“I have seen this, but not from the same perspective.”
— His Excellency, Ambassador Dr. Witschel
German Embassy, Ottawa

I have never been to Berlin but I feel like I know it intimately. Despite having never set a foot on Berlin’s soil, I have traveled there many times through art, architecture, history, music, politics, and remembrance. Powerful and dynamic, it has been a key location in the events and culture which shaped the 19th and 20th century. As Ambassador Dr. Witschel continued in his opening words, in Berlin, “History is close to the surface.”

Burned, bombed, built, rebuilt, bifurcated and brought together once again, Berlin is city which has suffered and survived. In spite of—or perhaps because of—its history and continual rejuvenation, it possesses a steadfastness and vibrancy which has made it a core for the arts and provides an unparalleled streetscape: old world jostles shoulder-to-shoulder with bleeding edge. Everything has an undercurrent of context and soupçon of history.

When I was invited to attend the vernissage for Berlin at Exposure Gallery, I was interested but wanted some background. When the preview to the collection by four Ottawa photographers arrived it held some striking urban landscapes: Libeskind’s Jewish Museum Berlin, bunkers defaced with gaffitti, the 1936 Olympic Stadium, and a forked garden path presented four vastly different views of this city. My curiosity as a photographer, architecture buff, and historian was piqued.

I arrived early at the beckoning of the gallery’s curator to meet the four photographers featured: Abigail Gossage, Barbara Bolton, Leslie Hossack, and Patricia Wallace. I admit I was surprised to discover four retired women who met through a digital print production workshop rather than a collective of edgy, urban infiltrators armed with Leica’s. All Ottawa residents, they explained how they met through class in digital printmaking at the School of Photographic Arts: Ottawa (SPAO) led by Michael Tardioli. They are all extensive travelers and they soon organized a trip to satisfy their love of photography, printmaking, and travel. Berlin was their second destination (after a previous trip to France) and the photos in the collection represent works from that trip.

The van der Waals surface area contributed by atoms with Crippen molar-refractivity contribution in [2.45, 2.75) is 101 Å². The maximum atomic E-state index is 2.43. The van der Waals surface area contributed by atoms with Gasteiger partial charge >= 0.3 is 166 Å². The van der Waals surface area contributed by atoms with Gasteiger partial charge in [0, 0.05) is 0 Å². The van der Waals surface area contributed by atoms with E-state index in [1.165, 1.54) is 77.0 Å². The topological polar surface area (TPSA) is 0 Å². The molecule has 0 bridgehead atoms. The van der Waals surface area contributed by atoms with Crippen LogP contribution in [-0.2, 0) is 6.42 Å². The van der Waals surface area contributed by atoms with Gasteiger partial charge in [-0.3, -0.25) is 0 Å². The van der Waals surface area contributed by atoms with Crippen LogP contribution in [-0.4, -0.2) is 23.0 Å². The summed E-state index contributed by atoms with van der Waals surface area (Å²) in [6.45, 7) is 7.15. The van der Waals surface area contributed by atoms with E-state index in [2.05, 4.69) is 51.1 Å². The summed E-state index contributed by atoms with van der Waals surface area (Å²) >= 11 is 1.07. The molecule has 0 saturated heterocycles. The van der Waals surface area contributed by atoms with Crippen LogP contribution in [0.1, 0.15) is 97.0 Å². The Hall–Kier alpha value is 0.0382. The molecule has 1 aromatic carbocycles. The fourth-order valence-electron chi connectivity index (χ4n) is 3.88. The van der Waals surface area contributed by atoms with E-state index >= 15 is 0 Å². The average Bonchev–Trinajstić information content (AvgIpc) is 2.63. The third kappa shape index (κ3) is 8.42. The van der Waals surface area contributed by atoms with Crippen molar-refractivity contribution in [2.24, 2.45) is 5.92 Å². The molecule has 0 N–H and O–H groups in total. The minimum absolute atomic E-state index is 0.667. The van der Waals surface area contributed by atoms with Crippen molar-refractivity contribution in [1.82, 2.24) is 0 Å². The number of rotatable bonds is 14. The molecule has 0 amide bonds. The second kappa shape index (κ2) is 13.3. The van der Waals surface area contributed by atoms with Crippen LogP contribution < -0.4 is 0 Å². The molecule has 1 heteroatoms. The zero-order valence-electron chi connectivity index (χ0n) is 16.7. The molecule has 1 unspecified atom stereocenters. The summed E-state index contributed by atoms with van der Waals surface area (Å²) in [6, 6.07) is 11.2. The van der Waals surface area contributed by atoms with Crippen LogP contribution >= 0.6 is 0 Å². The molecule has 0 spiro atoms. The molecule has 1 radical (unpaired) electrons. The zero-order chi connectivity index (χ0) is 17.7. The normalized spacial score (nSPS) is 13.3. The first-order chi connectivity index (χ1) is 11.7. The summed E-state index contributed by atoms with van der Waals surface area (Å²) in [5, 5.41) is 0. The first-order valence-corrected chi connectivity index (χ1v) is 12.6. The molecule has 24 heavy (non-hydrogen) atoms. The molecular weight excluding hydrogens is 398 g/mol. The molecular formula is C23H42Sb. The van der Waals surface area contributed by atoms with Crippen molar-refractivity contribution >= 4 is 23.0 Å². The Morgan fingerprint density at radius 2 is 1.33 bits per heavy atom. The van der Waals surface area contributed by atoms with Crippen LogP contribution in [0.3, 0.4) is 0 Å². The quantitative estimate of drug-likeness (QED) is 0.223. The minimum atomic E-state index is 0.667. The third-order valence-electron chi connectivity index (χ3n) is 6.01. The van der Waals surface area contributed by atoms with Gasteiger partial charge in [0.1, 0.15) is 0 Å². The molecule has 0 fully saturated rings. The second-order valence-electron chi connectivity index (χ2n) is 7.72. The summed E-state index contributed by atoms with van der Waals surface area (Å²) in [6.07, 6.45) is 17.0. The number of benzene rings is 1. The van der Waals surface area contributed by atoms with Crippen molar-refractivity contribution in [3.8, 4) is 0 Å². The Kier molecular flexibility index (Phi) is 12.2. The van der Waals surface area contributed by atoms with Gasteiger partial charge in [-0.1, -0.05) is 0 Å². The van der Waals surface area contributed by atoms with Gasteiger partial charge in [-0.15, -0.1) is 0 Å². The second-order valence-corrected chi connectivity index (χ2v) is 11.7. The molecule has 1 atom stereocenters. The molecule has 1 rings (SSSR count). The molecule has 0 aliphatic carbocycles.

Initially I expected that the photography represented a mere rationalization of their travels, little more than a glorified travelogue or heavily-produced set of vacation slides. In speaking I discovered the opposite: the trip and their subjects were rigorously planned and researched in advance with each photographer shooting different subjects, locations, and approaching with very different intents.

Hossack’s interest lies in the monumental, self-aggrandizing architecture of the Third Reich and documents some of the buildings that still remain. Her photos mirror the propaganda style of the Nazi party and look as if they could have been pulled straight from Speer’s portfolio. Initially I was almost repulsed by their likeness, as if admiring them somehow condoned or made me complicit to the actions of the government that built them. They are more than buildings, they are testaments: these massive edifices are both beautiful but also tainted with the stain of history. Her studies of Werner March’s Olympiastadio, the track venue for the 1936 Summer Olympics, captures the striking scale and classical symmetry of the structure, but we’re left to consider how such a philosophically pure celebration of sport took place under the facist’s regime (and the redemption and humiliation provided by Jesse Owen’s spectacular performance on its track). Similarly, her photos of Berlin Templehof Airport – once one of the largest, most modern, and busiest in Europe – document its soaring canopy but belie its later role in the Nazi’s Luftwafe war machine and the Berlin Airlift.